The case Frontend, initiated by Waag Society, is particularly interesting as it has similar objectives to what we are doing for Invenit. Waag has recently published a beautiful interactive map with information about all buildings in the Netherlands colored by their age. The map data comes from the Kadaster and is made available via the pubic CitySDK. We urge you to take a look if you haven’t already.

The example objectifies our mission; making linked date useful. Of course we can think about what usefulness means and that it depends on many aspects of an application, such as the nature of de data, the audience en the goal of a project, but the example shows us that good application design where LOD is an integral part of the design and development process, can lead to stunning results.

We are very eager to see if there is enough common ground to team up with Waag and others in their case and see if we can use the Rijksmuseum collection to prove to the world the benefits and potential of LOD. The next PiLOD meeting will be held at the VU on January 29th (subject to change) and might be the perfect opportunity to get better acquainted with the other parties and the project.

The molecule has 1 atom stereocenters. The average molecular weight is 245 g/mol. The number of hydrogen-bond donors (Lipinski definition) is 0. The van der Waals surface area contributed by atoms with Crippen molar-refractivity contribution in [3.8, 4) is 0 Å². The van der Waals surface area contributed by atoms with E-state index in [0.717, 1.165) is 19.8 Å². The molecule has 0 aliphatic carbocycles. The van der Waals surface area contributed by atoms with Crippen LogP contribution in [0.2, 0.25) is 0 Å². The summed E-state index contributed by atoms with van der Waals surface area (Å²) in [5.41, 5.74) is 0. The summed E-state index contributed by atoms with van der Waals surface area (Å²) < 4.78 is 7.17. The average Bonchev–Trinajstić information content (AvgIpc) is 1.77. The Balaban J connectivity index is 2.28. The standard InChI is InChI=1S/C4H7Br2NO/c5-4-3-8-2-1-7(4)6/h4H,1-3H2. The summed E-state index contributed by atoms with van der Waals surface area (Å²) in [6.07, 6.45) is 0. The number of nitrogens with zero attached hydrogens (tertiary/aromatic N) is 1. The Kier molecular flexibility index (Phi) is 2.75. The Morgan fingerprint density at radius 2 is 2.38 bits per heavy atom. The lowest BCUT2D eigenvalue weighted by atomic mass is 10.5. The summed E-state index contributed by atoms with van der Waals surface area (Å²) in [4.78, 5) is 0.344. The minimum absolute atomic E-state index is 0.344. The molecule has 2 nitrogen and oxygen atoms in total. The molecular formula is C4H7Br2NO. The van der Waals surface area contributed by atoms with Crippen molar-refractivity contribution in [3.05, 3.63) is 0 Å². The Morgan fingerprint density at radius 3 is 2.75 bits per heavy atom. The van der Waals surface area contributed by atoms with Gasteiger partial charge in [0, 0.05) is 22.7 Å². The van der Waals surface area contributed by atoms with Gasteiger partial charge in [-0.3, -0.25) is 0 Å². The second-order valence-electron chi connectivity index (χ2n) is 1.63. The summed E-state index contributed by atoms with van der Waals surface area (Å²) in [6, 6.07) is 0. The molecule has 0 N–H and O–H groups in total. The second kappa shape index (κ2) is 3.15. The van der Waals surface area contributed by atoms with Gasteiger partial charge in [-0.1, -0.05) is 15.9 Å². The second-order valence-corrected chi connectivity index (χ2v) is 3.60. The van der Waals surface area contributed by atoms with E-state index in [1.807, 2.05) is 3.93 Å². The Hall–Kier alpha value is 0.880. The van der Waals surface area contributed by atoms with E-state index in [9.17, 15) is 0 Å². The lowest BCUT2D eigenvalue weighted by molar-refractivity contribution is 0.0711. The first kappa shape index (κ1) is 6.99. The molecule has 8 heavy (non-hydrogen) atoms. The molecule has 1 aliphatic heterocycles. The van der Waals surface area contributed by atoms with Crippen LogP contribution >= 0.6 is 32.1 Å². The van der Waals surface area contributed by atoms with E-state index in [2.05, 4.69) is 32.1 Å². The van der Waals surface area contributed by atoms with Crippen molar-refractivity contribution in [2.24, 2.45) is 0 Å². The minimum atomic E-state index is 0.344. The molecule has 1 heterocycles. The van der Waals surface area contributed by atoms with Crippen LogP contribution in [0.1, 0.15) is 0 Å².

Trough this way we also like to thank the NWO for hosting the event and to the other case leaders and speakers for their inspiring talks and demonstrations.

The PiLOD project has a website that is publicly accessible for anyone interested and has a newsletter that is send out by Geonovum, one of the more visible participants.